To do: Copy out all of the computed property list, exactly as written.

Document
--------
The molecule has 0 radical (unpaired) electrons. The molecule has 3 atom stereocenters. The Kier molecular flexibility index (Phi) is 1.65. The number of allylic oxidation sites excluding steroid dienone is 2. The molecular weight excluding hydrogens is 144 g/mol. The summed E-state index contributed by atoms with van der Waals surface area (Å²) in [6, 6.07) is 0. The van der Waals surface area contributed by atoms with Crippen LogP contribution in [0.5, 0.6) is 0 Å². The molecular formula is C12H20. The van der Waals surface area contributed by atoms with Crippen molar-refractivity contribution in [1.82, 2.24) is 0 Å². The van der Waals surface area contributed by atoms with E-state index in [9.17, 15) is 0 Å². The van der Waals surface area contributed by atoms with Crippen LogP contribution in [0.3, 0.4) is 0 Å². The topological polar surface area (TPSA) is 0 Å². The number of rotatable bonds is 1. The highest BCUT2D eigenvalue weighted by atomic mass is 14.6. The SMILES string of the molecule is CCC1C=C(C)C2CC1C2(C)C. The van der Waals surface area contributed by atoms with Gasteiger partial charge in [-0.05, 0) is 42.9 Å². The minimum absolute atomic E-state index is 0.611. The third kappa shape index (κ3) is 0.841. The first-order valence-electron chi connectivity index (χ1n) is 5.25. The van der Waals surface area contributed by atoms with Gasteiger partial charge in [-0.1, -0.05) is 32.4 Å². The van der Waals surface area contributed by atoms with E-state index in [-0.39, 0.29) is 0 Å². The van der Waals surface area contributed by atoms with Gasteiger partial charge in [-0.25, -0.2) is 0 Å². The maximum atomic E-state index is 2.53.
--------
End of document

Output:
The molecule has 0 radical (unpaired) electrons. The molecule has 3 atom stereocenters. The Kier molecular flexibility index (Phi) is 1.65. The number of allylic oxidation sites excluding steroid dienone is 2. The molecular weight excluding hydrogens is 144 g/mol. The summed E-state index contributed by atoms with van der Waals surface area (Å²) in [6, 6.07) is 0. The van der Waals surface area contributed by atoms with Crippen LogP contribution in [0.5, 0.6) is 0 Å². The molecular formula is C12H20. The van der Waals surface area contributed by atoms with Crippen molar-refractivity contribution in [1.82, 2.24) is 0 Å². The van der Waals surface area contributed by atoms with E-state index in [9.17, 15) is 0 Å². The van der Waals surface area contributed by atoms with Crippen LogP contribution in [0.3, 0.4) is 0 Å². The topological polar surface area (TPSA) is 0 Å². The number of rotatable bonds is 1. The highest BCUT2D eigenvalue weighted by atomic mass is 14.6. The SMILES string of the molecule is CCC1C=C(C)C2CC1C2(C)C. The van der Waals surface area contributed by atoms with Gasteiger partial charge in [-0.05, 0) is 42.9 Å². The minimum absolute atomic E-state index is 0.611. The third kappa shape index (κ3) is 0.841. The first-order valence-electron chi connectivity index (χ1n) is 5.25. The van der Waals surface area contributed by atoms with Gasteiger partial charge in [-0.1, -0.05) is 32.4 Å². The van der Waals surface area contributed by atoms with E-state index in [-0.39, 0.29) is 0 Å². The van der Waals surface area contributed by atoms with Gasteiger partial charge in [-0.25, -0.2) is 0 Å². The maximum atomic E-state index is 2.53.